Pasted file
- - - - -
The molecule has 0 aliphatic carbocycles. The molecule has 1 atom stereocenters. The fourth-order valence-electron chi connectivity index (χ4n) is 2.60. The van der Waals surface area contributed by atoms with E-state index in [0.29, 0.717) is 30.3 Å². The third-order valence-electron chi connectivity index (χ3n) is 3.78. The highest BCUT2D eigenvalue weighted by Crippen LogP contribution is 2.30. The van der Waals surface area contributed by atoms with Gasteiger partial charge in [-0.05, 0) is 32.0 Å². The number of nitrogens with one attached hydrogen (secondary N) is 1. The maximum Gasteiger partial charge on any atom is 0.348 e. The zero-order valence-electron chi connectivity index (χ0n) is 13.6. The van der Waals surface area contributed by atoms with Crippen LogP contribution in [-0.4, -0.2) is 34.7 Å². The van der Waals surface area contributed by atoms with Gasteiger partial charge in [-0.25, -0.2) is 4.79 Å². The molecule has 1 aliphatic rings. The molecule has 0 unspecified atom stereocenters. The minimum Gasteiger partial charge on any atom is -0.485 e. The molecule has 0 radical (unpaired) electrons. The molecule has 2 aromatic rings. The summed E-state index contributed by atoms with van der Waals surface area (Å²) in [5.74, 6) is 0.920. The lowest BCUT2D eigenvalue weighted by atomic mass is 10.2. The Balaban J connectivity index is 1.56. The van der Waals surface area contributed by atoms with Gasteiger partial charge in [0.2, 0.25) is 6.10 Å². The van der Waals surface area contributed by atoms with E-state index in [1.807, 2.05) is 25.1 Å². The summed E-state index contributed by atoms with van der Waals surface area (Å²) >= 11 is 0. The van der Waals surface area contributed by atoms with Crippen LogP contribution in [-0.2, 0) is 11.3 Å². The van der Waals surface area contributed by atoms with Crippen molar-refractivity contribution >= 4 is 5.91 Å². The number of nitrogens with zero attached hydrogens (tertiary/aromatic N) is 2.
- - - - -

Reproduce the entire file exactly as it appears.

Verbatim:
The molecule has 0 aliphatic carbocycles. The molecule has 1 atom stereocenters. The fourth-order valence-electron chi connectivity index (χ4n) is 2.60. The van der Waals surface area contributed by atoms with E-state index in [0.29, 0.717) is 30.3 Å². The third-order valence-electron chi connectivity index (χ3n) is 3.78. The highest BCUT2D eigenvalue weighted by Crippen LogP contribution is 2.30. The van der Waals surface area contributed by atoms with Gasteiger partial charge in [-0.05, 0) is 32.0 Å². The number of nitrogens with one attached hydrogen (secondary N) is 1. The maximum Gasteiger partial charge on any atom is 0.348 e. The zero-order valence-electron chi connectivity index (χ0n) is 13.6. The van der Waals surface area contributed by atoms with Crippen LogP contribution in [-0.4, -0.2) is 34.7 Å². The van der Waals surface area contributed by atoms with Gasteiger partial charge in [-0.25, -0.2) is 4.79 Å². The molecule has 1 aliphatic rings. The molecule has 0 unspecified atom stereocenters. The minimum Gasteiger partial charge on any atom is -0.485 e. The molecule has 0 radical (unpaired) electrons. The molecule has 2 aromatic rings. The summed E-state index contributed by atoms with van der Waals surface area (Å²) in [5.74, 6) is 0.920. The lowest BCUT2D eigenvalue weighted by atomic mass is 10.2. The Balaban J connectivity index is 1.56. The van der Waals surface area contributed by atoms with Gasteiger partial charge in [0.2, 0.25) is 6.10 Å². The van der Waals surface area contributed by atoms with E-state index in [1.807, 2.05) is 25.1 Å². The summed E-state index contributed by atoms with van der Waals surface area (Å²) >= 11 is 0. The van der Waals surface area contributed by atoms with Crippen LogP contribution in [-0.2, 0) is 11.3 Å². The van der Waals surface area contributed by atoms with Crippen molar-refractivity contribution >= 4 is 5.91 Å². The number of nitrogens with zero attached hydrogens (tertiary/aromatic N) is 2.